Explosive testimony from a White House aide shows Trump encouraged violence from crowd he knew was armed
Cassidy Hutchinson, a top aide to former White House Chief of Staff Mark Meadows, testified Tuesday that former President Donald Trump knew there’d be violence on Jan. 6, 2021, didn’t care, encouraged it, and even wanted to go to the US Capitol to join the armed mob as they attacked the Capitol and sought to overturn the results of the 2020 presidential election.
Here are four major takeaways from the hearing:
- Trump thought Vice President Mike Pence “deserves” to be hung: Hutchinson testified that Meadows told White House Counsel Pat Cipollone–after a conversation with Trump as violence broke out at the Capitol on Jan. 6–that the president “thinks Mike deserves it. He doesn’t think they’re doing anything wrong.”
- Trump physically assaulted Secret Service in his presidential motorcade to get to the Capitol: Hutchinson testified that Trump was so desperate to join the mob at the Capitol—against the advice of his security detail—that he attempted to wrench the steering wheel away from secret service agent Robert Engel, and tried to grab Engel’s neck.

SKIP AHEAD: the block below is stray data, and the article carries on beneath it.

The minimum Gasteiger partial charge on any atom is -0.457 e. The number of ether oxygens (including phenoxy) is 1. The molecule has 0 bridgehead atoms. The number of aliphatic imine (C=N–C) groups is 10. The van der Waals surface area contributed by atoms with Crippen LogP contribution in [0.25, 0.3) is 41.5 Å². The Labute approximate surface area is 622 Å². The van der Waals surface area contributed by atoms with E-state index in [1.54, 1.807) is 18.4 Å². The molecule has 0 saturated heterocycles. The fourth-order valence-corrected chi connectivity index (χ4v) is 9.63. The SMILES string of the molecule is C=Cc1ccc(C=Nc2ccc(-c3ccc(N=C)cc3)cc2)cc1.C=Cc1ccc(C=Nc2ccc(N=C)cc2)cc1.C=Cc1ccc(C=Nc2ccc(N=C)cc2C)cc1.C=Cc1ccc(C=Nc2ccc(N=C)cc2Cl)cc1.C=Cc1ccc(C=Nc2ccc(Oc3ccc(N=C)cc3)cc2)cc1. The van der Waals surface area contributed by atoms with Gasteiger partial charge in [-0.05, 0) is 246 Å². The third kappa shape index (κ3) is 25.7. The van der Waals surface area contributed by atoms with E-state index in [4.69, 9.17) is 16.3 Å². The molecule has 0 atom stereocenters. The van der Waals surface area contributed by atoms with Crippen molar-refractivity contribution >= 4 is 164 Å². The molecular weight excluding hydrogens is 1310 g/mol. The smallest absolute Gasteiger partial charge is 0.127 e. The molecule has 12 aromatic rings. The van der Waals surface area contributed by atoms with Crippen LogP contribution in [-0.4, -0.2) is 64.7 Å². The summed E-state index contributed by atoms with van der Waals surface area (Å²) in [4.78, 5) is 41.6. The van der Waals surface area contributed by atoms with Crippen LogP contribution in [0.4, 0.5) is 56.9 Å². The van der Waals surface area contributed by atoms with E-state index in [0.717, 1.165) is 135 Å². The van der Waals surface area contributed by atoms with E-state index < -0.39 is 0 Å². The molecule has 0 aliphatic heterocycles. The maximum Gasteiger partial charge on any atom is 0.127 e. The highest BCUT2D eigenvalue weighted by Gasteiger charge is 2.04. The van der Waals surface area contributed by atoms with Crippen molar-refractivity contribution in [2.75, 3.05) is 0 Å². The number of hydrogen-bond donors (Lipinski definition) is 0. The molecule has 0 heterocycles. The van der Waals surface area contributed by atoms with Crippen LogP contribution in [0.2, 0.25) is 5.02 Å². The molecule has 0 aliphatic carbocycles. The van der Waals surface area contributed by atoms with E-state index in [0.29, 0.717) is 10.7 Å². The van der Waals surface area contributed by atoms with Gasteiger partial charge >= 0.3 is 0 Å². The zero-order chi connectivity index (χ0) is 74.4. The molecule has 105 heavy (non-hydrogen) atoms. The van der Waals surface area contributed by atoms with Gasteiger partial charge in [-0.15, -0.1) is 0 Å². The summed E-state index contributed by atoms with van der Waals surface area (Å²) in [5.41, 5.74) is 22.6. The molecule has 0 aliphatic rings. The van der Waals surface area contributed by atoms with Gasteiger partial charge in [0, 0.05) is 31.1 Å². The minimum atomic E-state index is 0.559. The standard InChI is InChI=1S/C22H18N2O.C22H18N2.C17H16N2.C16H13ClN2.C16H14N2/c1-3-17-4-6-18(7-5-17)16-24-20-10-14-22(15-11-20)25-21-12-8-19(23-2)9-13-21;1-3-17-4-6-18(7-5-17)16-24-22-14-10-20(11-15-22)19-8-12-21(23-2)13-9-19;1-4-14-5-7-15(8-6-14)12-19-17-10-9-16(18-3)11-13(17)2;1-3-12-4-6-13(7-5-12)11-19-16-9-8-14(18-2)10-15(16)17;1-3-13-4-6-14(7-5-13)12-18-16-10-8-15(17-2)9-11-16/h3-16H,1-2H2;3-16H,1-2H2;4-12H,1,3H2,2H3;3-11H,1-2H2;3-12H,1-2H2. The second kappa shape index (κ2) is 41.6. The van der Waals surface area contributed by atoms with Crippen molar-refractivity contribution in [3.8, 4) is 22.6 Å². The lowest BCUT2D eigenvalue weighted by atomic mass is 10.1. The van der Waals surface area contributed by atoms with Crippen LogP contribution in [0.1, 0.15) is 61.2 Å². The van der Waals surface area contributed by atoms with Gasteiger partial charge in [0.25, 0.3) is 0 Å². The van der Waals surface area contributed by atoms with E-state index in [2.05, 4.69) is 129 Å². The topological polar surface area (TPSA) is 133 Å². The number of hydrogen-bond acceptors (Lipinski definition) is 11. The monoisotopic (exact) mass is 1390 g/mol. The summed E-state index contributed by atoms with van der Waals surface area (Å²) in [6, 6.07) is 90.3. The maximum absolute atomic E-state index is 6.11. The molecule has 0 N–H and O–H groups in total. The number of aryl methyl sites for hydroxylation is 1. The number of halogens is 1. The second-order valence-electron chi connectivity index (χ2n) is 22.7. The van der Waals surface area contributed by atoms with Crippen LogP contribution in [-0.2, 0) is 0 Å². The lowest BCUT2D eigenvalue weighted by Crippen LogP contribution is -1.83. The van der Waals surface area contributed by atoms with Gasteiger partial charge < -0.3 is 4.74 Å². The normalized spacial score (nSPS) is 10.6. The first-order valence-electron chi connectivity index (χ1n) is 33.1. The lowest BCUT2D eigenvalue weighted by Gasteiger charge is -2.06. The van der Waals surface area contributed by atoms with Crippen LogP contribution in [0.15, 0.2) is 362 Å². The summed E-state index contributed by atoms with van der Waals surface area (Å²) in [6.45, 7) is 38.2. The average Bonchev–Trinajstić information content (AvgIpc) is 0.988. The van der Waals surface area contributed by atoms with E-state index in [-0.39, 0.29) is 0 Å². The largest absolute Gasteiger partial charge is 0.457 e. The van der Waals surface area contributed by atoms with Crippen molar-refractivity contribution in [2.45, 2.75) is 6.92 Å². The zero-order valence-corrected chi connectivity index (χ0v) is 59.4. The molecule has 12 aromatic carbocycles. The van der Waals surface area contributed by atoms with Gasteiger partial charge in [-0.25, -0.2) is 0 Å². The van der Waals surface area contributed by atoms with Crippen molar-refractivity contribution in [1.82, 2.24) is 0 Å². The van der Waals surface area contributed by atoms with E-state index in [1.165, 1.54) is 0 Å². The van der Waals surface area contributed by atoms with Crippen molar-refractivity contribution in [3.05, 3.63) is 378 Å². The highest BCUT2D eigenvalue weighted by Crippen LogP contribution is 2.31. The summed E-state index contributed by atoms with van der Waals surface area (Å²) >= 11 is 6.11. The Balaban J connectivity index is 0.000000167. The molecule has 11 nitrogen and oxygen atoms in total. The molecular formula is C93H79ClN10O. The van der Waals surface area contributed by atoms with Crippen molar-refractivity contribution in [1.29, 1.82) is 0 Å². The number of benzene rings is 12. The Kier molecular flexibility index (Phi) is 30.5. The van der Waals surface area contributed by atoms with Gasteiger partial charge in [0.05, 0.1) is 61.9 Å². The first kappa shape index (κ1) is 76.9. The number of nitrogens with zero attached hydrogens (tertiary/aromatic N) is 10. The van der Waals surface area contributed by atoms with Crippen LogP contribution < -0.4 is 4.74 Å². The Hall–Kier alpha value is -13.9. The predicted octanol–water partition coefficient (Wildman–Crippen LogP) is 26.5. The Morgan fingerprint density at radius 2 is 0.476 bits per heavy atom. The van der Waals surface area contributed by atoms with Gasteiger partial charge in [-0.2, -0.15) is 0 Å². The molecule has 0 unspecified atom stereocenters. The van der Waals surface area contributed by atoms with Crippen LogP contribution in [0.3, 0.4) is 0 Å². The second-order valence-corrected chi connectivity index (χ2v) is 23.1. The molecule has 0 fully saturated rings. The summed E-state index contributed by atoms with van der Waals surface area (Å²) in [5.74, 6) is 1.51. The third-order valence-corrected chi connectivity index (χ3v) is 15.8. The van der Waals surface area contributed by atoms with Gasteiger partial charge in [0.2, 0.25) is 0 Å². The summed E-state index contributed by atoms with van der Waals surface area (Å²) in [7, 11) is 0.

“I’m the f-ing president, take me up to the Capitol now,” Trump said.
- Trump knew rally attendees had weapons and wanted them to evade security to attend his speech: Hutchinson spoke about how Trump raged about the presence of magnetometers—which are intended to detect weapons—at his rally on the morning of Jan. 6. Trump demanded his supporters be let in, did not care they were armed, and wanted them to go to the Capitol.
“You know, I don’t f-ing care that they have weapons. They’re not here to hurt me. Take the f-ing mags away. Let my people in. They can march to the Capitol from here. Let the people in. Take the f-ing mags away,” Trump said, according to Hutchinson’s testimony.
- Jan. 6 Committee investigating Trump and allies potentially intimidating witnesses: The hearing closed with a statement from committee Vice Chair Liz Cheney on potential witness tampering.
“While our committee has seen many witnesses, including many Republicans testify fully and forthrightly, this has not been true of every witness, and we have received evidence of one particular practice that raises significant concern,” Cheney said, explaining that they ask witnesses if they have been contacted by former colleagues to influence their testimony.
She then read aloud statements from two witnesses who had been contacted by former colleagues, and viewed them as an effort to sway their testimony. Cheney closed by saying they “will be discussing these issues as a committee carefully and considering our next steps.”